- CrookFS: ext3 with shepherding capabilities. 900LOC changes to the OS, and 3500LOC for the shepherding infrastructure. Small overhead. Integrates reliability policy with journalling: execute policies during checkpoint.
- However, we can’t run e.g. remapping during checkpointing, because the checkpoint might fail, leaving us in an inconsistent state. If we keep the remap table in memory, the remap succeeds, but the program crashes before we can sync the table, we have the disk in an inconsistent state. At present, there is no consistency for any checkpoint recovery that changes state. Consistent reliability with the current journalling system is impossible!
- Thus we need “chained transactions”, which says that only after a chained transaction (updating the remap table) can the previous transaction (doing the remapping) be released. This fixes the flaw in journalling. It is repeatable across crashes, as long as we have idempotent policies.
- Evaluation: [see the paper].
Generalized File System Dependencies
- A new architecture for constructing file systems, using the “generalised dependency abstraction”.
- e.g. for consistency, we must keep FS consistent after every write, by, e.g. journalling. However must tradeoff durability features against performance. A file system must pick one tradeoff, but why can it not be extensible? This is difficult because it’s difficult to implement, complicated due to caches, and because correctness must be maintained.
- What is a simple, general mechanism for implementing any consistency model? The “patch” abstraction in their implementation, Featherstitch.
- Featherstitch contributions: the patch and patchgroup abstractions (explicit write-before abstractions, and FS-agnostic). Replaces Linux’s FS and buffer cache layer with implementations of ext2 and UFS. Journalling, WAFL and soft updates implemented just by using patch arrangements.
- Patches: a disk data change and any dependencies it has on other disk data changes. Includes some undo data. The dependency says which data must be written by which others. Benefits of this are to separate write-before specification and enforcement, and makes these relationships explicit. Inspired by soft updates, but don’t enforce a particular FS and consistency model.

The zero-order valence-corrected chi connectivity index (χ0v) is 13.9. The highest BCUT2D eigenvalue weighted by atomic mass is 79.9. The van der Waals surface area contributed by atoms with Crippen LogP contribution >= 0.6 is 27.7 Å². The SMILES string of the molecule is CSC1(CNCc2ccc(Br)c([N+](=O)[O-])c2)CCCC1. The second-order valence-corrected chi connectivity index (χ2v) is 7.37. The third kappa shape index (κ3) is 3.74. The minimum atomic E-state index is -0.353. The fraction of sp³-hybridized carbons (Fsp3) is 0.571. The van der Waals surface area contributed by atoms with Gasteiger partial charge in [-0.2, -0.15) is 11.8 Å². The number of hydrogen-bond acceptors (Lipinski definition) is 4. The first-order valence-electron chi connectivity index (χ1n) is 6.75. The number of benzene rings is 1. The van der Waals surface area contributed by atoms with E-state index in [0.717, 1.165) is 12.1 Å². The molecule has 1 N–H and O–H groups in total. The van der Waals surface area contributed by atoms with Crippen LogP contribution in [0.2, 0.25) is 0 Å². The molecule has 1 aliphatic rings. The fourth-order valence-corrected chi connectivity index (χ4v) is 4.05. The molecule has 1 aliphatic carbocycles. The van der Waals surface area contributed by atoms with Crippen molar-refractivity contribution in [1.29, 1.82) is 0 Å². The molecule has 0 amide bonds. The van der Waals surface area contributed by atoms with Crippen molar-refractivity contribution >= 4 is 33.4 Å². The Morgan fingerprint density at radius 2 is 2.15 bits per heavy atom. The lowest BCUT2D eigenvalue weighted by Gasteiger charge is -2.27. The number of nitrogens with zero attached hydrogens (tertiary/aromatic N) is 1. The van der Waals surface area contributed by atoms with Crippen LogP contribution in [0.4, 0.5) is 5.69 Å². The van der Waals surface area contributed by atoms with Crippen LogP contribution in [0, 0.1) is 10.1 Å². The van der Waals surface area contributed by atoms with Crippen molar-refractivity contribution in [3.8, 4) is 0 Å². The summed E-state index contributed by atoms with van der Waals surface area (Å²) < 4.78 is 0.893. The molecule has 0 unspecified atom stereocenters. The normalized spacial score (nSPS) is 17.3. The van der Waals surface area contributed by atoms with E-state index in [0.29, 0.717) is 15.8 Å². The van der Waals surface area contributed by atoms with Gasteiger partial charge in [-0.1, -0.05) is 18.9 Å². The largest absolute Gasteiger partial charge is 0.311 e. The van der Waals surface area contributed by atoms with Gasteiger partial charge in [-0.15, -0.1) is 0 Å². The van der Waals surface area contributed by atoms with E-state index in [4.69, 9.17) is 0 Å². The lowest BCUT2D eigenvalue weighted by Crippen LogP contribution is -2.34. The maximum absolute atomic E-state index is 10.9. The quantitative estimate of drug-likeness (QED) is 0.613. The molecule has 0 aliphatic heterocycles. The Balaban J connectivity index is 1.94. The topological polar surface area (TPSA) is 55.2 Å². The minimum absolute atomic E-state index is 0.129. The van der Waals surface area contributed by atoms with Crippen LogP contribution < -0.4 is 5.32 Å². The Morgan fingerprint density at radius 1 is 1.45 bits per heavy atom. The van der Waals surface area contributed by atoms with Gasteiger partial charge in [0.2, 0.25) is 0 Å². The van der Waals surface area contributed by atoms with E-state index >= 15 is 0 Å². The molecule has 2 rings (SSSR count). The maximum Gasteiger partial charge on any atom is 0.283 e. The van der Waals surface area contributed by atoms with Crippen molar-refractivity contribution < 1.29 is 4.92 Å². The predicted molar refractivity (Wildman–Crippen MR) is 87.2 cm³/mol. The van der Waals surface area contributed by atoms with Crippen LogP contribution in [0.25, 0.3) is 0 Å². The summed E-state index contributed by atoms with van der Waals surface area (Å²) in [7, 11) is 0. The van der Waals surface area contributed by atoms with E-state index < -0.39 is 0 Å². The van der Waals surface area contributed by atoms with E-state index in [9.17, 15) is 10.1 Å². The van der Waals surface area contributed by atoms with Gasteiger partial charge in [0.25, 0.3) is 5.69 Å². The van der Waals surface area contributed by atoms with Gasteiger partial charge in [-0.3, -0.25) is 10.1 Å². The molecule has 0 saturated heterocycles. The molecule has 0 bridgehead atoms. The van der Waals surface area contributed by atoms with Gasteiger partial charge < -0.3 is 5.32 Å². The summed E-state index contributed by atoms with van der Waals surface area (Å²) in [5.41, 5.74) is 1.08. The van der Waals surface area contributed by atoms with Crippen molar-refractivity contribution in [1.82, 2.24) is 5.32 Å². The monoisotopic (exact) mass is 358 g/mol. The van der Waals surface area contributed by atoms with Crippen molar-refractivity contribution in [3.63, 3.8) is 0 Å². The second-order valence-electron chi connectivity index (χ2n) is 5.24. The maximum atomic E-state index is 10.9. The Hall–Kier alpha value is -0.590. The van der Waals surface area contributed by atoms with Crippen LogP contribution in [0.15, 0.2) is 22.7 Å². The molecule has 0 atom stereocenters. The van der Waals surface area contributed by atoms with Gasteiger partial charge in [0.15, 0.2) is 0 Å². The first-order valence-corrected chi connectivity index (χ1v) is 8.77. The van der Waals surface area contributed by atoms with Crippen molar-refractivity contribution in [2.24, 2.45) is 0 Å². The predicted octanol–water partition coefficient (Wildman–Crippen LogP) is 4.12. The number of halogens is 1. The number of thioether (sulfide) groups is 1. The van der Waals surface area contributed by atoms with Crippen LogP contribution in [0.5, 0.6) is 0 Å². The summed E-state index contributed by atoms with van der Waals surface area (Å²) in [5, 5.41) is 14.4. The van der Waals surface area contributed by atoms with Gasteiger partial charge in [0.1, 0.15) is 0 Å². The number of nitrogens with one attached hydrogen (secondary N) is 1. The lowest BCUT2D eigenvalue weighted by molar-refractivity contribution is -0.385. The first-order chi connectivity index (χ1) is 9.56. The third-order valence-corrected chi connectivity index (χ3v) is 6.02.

- Example of rename: involves adding a directory entry and removing the old one. So we could write the source with the removed entry, then write the new entry. But what if we crash in between?
- Soft updates: inc ref count for the file inode, then add the new dirent, then remove the old dirent, then dec the ref count. However, this has a cyclic dependency for block updates. But, in patches, this is not a cycle. So we can do the increment patch, then do the other patches, with no cycle.
- Also showed how this would be done with journalling and WAFL: somewhat more complicated.
- Patchgroups: arise from application-defined consistency requirements. Commonly just syscall to the buffer cache (fsync, sync), or depend on the underlying FS. Instead, the patch interface is extended to user space, using patchgroups, which enables the specification of write-before requirements between syscalls. Can make things more efficient by not doing a bunch of syncs.
- Patch optimisations: massive dependency graph between patches even when allocating a few blocks for a new file, and so patches must have a lightning-fast implementation. Main primary overhead is unused undo data (150% overhead on some benchmarks). How do we detect where this is unused? Theorem is that undo data is only necessary when there are block-level cycles. So we should specify all dependencies when creating a patch.
- Next: the patch data structures take a large amount of memory. Therefore try to merge them, i.e. if they are on the same block (hard patch merging) and when they overlap. There are several other optimisations in the paper!
- Evaluation: measure optimisation effectiveness, compare with ext2 and ext3, check consistency, and run a benchmark (UW IMAP).
- The optimisations are successful in reducing the number of patches, system time and undo data overhead.
- Comparison with Linux: Featherstitch is between 19 and 26% slower at the PostMark benchmark. It’s faster on other benchmarks, where differences in the block allocation strategy outweigh the overhead.
- Consistency correctness: under random crashes, is the FS consistent. Works on Soft updates, Journalling as expected.
- Benchmark: moving 1000 messages from one IMAP folder to another. Patchgroups are much faster than using fsync.
Operating System Security
Information Flow Control For Standard OS Abstractions
- Problem: vulnerabilities in websites can lead to exploits. Solution: decentralised information flow control (DIFC). Example: admin wants to secure web app that handles secret and non-secret data. Use a “declassifier” which decides who gets to see what data. User authenticates to the declassifier then passes all requests through it. Even a bug in the webapp cannot leak data, because the declassifier makes the final decision on who can see what. So why is nobody using this, if it’s so good?
- Too hard to write the declassifier, requires smart people to develop all aspects of the system. Label systems are complex. Programming with DIFC can lead to unexpected behaviour. And it prevents the reuse of existing code, such as commodity operating systems.
- Unexpected behaviour: unreliable communication between two processes of different security types; mysterious failures when a secret process elevates the security of another process, and therefore prevents it from continuing with a task such as writing to an unsecure file (so that it can’t leak data from the secret process).